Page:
A proposal to develop sub-regional plans for sewage treatment has been endorsed by Capital Regional District directors.
CRD directors approved creation of a subcommittee with representatives from Colwood, Langford, View Royal, Esquimalt and the Songhees First Nation. With CRD assistance, the subcommittee’s job will be to evaluate options and develop a sewage-treatment plan and resource-recovery plan in their region.
The goal is to produce a conceptual plan for treatment and resource recovery by March 2015 that optimizes existing infrastructure, is environmentally sound and minimizes costs. The first step will be to consult residents.
After months of acrimony and bitter debate at the CRD over sewage treatment plans, the new approach was welcomed by west-side representatives.
“This is a terrific report,” Esquimalt Mayor Barb Desjardins said. “I want to thank staff for all the work that you’ve done in terms of meeting with municipalities’ staff and west-side people to get this to where we are today.”
Victoria Coun. Geoff Young, who chairs the core area liquid waste committee, said the subcommittee represents the new reality, given that McLoughlin Point is not available for a treatment plant.
Desjardins said the new structure will give First Nations a voice in the process.
“That is significant. [First Nations] have been held on the outside. They’ve been consulted, but this will bring them within a full decision-making ability within a subgroup. And we have heard loud and clear that’s very important,” she said.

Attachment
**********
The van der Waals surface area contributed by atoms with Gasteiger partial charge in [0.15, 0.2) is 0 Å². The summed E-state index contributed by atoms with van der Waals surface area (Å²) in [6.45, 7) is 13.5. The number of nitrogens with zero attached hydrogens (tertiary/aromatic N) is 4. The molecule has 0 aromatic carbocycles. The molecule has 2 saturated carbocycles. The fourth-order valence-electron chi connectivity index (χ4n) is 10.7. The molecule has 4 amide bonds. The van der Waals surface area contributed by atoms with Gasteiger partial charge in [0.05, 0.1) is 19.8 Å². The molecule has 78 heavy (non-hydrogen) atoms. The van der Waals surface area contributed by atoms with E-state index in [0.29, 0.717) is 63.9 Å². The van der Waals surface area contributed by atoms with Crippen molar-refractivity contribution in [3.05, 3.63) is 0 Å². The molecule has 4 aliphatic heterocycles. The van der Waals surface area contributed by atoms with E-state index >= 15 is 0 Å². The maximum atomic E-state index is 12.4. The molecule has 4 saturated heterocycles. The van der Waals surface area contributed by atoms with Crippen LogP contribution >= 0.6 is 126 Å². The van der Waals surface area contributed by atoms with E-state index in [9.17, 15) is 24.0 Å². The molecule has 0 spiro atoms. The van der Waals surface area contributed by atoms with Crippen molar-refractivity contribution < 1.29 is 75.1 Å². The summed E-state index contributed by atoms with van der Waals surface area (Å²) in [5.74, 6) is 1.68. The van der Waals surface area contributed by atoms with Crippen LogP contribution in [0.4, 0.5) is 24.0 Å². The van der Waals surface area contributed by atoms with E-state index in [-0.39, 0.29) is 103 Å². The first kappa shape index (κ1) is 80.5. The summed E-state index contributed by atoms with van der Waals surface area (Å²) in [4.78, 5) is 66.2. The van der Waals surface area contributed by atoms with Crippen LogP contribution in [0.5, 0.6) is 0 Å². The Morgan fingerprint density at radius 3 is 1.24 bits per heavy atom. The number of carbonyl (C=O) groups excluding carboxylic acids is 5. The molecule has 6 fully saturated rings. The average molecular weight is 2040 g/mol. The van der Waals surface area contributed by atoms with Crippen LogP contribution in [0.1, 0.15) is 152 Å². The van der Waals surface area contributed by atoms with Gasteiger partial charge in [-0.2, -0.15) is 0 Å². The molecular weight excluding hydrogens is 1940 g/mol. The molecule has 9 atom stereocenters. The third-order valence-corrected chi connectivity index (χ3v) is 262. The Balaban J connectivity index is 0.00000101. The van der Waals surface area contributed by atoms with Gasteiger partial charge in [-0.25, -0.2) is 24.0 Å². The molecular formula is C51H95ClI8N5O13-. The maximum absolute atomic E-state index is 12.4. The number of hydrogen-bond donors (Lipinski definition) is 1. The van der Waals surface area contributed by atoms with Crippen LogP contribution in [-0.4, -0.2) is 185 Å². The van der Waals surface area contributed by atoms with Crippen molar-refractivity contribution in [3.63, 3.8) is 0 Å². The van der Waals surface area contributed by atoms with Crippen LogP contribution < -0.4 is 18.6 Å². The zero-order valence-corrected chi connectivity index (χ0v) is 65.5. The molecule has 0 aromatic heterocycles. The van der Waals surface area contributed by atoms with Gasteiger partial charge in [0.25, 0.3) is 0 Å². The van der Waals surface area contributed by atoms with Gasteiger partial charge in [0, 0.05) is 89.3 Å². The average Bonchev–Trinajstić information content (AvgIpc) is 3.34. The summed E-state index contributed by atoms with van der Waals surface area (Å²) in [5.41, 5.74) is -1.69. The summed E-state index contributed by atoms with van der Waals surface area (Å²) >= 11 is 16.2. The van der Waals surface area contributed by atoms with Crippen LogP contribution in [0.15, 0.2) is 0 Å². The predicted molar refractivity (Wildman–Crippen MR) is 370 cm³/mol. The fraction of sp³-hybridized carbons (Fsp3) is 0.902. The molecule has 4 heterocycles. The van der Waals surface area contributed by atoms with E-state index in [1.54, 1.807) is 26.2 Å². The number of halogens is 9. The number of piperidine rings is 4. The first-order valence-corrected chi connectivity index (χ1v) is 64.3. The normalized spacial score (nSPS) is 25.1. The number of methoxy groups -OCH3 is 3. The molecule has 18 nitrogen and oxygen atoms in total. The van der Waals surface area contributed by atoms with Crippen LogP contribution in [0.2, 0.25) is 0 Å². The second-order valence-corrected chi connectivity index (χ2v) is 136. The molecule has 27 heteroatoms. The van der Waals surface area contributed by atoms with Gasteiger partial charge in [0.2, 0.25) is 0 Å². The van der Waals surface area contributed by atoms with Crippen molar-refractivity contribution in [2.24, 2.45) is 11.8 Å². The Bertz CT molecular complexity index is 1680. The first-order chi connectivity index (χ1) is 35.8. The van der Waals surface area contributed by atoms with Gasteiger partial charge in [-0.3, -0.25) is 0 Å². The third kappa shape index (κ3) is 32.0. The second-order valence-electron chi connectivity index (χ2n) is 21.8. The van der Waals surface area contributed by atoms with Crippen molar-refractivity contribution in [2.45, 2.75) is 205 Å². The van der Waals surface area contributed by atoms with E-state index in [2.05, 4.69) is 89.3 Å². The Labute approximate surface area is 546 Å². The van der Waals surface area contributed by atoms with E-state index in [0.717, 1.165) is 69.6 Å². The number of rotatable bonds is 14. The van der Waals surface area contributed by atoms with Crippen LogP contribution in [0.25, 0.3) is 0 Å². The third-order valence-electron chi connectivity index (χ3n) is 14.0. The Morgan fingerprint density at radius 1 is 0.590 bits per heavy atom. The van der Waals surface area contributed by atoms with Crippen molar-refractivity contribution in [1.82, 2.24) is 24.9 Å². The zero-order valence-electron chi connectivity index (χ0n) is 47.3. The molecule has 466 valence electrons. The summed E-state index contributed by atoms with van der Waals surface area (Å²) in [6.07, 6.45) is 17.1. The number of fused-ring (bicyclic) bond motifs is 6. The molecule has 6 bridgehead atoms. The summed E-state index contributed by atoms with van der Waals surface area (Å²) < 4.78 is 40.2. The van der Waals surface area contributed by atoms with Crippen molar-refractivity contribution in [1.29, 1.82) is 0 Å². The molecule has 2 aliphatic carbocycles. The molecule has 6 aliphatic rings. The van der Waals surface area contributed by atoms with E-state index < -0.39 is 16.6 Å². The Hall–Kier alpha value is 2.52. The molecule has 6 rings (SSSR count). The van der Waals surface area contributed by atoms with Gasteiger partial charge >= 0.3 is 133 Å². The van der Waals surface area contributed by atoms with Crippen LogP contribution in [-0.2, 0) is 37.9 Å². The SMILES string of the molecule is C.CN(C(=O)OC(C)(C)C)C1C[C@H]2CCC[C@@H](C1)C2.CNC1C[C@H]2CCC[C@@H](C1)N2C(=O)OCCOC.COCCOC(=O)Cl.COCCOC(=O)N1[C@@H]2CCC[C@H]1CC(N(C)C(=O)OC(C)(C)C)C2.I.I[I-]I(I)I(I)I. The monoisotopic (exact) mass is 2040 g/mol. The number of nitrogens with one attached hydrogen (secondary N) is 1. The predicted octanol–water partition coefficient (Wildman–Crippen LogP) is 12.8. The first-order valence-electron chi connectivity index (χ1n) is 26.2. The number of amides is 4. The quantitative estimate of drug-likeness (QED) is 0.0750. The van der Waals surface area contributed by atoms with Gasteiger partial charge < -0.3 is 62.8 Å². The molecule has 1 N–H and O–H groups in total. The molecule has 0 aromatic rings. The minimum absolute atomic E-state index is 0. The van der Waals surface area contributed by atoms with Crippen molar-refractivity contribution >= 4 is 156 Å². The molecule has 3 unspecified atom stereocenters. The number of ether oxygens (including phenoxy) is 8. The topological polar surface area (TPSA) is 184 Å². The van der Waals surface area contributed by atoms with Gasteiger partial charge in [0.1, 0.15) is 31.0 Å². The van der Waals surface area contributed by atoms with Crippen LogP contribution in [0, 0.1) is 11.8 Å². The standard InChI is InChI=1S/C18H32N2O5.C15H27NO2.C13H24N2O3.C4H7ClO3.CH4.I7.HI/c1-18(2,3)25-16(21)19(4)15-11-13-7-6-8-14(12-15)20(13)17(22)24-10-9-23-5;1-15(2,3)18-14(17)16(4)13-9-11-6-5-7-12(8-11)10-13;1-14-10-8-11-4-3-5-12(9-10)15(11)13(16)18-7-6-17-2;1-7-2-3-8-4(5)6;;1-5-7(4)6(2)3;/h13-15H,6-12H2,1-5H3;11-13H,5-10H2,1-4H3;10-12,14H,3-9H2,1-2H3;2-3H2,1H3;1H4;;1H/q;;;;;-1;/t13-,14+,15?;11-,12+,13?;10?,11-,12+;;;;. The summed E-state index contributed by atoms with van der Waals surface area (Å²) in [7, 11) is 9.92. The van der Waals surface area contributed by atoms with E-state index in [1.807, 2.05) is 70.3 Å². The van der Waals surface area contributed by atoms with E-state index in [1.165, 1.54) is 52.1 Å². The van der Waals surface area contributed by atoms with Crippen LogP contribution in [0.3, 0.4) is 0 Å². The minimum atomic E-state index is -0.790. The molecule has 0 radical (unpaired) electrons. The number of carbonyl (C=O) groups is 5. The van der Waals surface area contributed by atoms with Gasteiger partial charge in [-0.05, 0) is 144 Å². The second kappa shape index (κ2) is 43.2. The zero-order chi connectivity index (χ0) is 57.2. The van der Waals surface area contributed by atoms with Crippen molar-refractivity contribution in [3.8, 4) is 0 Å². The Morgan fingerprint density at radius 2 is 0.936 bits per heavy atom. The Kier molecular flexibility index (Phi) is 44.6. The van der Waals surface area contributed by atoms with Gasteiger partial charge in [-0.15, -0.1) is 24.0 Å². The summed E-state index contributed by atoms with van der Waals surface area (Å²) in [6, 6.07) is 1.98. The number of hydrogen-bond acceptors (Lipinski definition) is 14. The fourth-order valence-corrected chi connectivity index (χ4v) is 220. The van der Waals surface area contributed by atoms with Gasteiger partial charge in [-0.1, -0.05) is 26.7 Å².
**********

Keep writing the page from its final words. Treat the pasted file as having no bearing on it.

Work is underway on similar plans for Victoria, Oak Bay, Saanich and neighbouring First Nations. Victoria staff are developing a three-phase business case to explore options for siting and management of a Victoria-only system as well as for another system that would include Oak Bay and Saanich.
The CRD’s plans for sewage treatment stalled when Esquimalt refused to rezone McLoughlin Point for a plant. The province refused to overturn the decision.
Meanwhile, the fate of $500 million in senior-government funding that had been available for what was to be a $788-million sewage-treatment program remains uncertain. The two-thirds federal and provincial funding is envisaged in the CRD’s approved liquid-waste management plan. But that plan was based on a sewage-treatment plant operating at McLoughlin Point by 2018.
A substantial change to the project — such as a new plant location — might require the CRD to reapply for funding, with no guarantees of approval. Even if funding for a modified project is approved, there are no guarantees it would be at the same level.
CRD staff and politicians agreed that meeting completion deadlines while developing a new plan will be challenging at best.
This story has been edited to correct a factual error.